► AR head-up display tech tested
► Tried out on a VW ID.3
► What if life were more like video games?
The physical world is blending with the virtual one. Augmented reality, arguably no more than a gimmick in the video game industry, is being applied in possibly its most usable set-up yet – aiding drivers on the move.
VW's new ID.3 and ID.4 can be had with this technology, clunkily called an augmented-reality head-up display (AR-HUD), with those two new EVs being the cheapest way into the tech. While available as part of an option pack on either of these models in Europe, the system is built into certain trims as standard in the UK. In the case of the ID.3, that's Tech and above, and for the ID.4 you need top-spec Max. Audi's Q4 e-Tron and the Cupra Born (which is the same as the ID.3 underneath) will both use AR-HUD when they go on sale later in 2021. Mercedes has it on the latest S-Class, too, as does Hyundai on the new Ioniq 5.
If you've experienced a non-AR head-up display, it will seem like an evolved version of that. So instead of a small image being beamed on to the windscreen to show essential information, an AR-HUD's virtual display area is much larger, with a 'picture generation unit' built into the panel on top of the dashboard, and a separate AR creator built into the car's central computers.
We tested it on an ID.3. The information you see appears to be 10 metres ahead of you, and comes in two forms. The 'near-range' display works exactly like a normal HUD, giving you your speed and driving data at a glance. It's the 'far-range' window that's the clever bit.
It's clever because it works with the car's navigation and driver-assistance systems. If you set a navigation route, for example, then as you approach a junction a large virtual blue arrow will appear in front of you, zooming closer towards you as you drive up to and through the junction. When you arrive, a glowing blue flag marks your finishing point.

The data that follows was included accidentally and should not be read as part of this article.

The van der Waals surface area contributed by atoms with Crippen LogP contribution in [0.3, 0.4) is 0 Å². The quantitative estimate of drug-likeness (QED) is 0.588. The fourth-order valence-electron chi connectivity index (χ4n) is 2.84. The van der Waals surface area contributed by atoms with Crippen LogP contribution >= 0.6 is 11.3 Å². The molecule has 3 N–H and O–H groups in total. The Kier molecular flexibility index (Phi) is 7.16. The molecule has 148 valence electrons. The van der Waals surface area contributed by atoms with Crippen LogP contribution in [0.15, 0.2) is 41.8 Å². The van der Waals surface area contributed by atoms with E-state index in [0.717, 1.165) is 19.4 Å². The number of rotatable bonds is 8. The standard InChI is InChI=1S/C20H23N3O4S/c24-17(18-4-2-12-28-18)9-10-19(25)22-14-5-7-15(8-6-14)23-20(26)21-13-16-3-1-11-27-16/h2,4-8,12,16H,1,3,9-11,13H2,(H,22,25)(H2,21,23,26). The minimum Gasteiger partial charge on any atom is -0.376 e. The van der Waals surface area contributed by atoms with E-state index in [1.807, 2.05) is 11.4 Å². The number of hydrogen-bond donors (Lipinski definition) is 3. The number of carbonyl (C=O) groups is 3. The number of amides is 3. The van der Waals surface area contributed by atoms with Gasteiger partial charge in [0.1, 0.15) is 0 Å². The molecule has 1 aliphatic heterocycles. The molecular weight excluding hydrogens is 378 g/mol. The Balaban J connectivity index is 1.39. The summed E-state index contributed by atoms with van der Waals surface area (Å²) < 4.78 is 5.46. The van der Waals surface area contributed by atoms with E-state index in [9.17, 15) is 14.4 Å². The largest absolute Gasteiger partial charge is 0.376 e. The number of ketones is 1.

Also, if you start to stray from your lane, the lane-keep assistance system talks to the AR-HUD to present a glowing orange marker to highlight your error, accompanied by vibrations from the steering wheel.
The cameras used for adaptive cruise and collision avoidance also contribute, by helping you get a clear idea of your positioning in relation to other road users. For instance, a red bar will flash if the sytem thinks you're about to crash into the vehicle in front. Thankfully, we didn't have to test that last detail.
A gamer's view: how it works
Capture the flag
Once a nav route is set, blue arrows guide the way. At the end, a blue flag marks your finish line.
Avoiding side quests
An orange line glows to project the path of your deviation from the main story quest. Sorry, the correct lane...
Non-playable character interface
Cruise and collision assist mark where other players are. Oops, other drivers.
VW AR-HUD: does it work?
Yes. It's all seamless, becoming a useful part of the driving technology you'd naturally use on every trip. You can switch it off in a sub-menu if it's not for you, but it's far less intrusive than you may think, and injects a little wow factor.
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